The long awaited Integrated Review Refresh was published on Monday 13th March, two days before the UK’s budget was revealed by the Chancellor. In the main, the new report tackled two of the criticisms levelled against the original. Firstly, that it was lacking an assessment of Europe in the context of geo-politics and defence. This has been addressed in the refresh as it declares ‘The most pressing national security and foreign policy priority in the short-to medium term is to address the threat posed by Russia to European security.’

The second issue was that the ‘tilt to the Indo-Pacific’ was a useful phrase that wasn’t backed up by any meaningful action. The review challenges this notion, saying that the UK’s position in the region has improved through trade deals and collaboration on important defence programmes. For example, in December Japan signed up to an Anglo-Italian initiative to build a next-generation warplane, a project known as the Global Combat Air Programme (GCAP). This partnership was strengthened at DSEI Japan in the middle of March. Relations with Australia continue to develop with Britain co-designing a nuclear submarine with them as part of the AUKUS pact, a three-way deal announced by America, Australia and Britain 18 months ago. On top of that, Britain is also close to being accepted as a member of the CPTPP, an Asian trade deal.

On defence spending specifically, the Ministry of Defence will receive an extra £6bn over the next five years in addition to the £5bn that had previously been announced by Rishi Sunak. This money is earmarked for nuclear weapons, submarines and the replenishment of munition stockpiles, which have been greatly reduced due to the war in Ukraine. UK Defence Secretary, Ben Wallace, and his military chiefs were calling for a commitment to spend 2.5% of GDP on defence. The Integrated review refresh said that this is only an “aspiration…as fiscal and economic circumstances allow”. This is a clear indication that gifting large sums of money to defence is not high on Rishi Sunak’s agenda.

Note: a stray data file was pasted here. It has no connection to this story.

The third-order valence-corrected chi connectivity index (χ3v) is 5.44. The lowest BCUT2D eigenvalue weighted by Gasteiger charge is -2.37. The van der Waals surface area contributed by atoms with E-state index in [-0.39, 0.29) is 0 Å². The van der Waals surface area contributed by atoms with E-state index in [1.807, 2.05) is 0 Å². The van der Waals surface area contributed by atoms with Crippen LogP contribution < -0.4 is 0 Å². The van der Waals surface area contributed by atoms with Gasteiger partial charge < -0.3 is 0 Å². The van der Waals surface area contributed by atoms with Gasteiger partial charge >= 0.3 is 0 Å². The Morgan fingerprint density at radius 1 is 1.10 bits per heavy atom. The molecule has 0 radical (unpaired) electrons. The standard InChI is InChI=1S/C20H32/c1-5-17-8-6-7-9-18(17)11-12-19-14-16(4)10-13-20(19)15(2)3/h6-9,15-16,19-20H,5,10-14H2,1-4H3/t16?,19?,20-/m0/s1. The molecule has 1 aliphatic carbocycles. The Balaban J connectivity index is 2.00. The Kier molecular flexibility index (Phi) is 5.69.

Procurement methodology across UK defence may need to become increasingly nimbler if the most is to be gained from this uplift. Moreover, with inflation still dangerously high and dollar exchange rates low by historic levels, how much more real money will actually be available depends on macroeconomic conditions.

There are inevitable lessons to be learned from the conflict in Ukraine; the situation is still volatile and unpredictable. The Ukrainian war is an example of state-on-state aggression, with large scale urban battlegrounds, reminiscent of the fighting in the Second World War. However, the current and future operating environment will have multi-varied challenges below the threshold of traditional warfare; keeping competition at a pre-threshold level, or in the ‘grey zone’ may well become the new normal. We are entering a new paradigm where challenges will not only be presented in the real world, but also in the virtual and cognitive worlds. The UK, but also allies across the globe, need to be prepared for these threats. Difficult times ahead. What is clear though, is that the moral component of fighting power is as relevant today as it has been throughout history; The Ukrainian Armed Forces have undisputable will to win.

With the turbulent times as a backdrop, DSEI 2023 returns to ExCel London, and the event may be the most important to date. DSEI is a key event in the international calendar and it will bring a wide array of defence stakeholders from across the world at a time of vast geo-political instability, with nations worldwide re-assessing the capabilities and needs of their armed forces. The theme for 2023 is ‘Achieving an Integrated Force’. It will be vital that the UK continues to integrate at all levels and across five operational domains of Air, Cyber and Electromagnetic Activities (CEMA), Land, Sea and Space.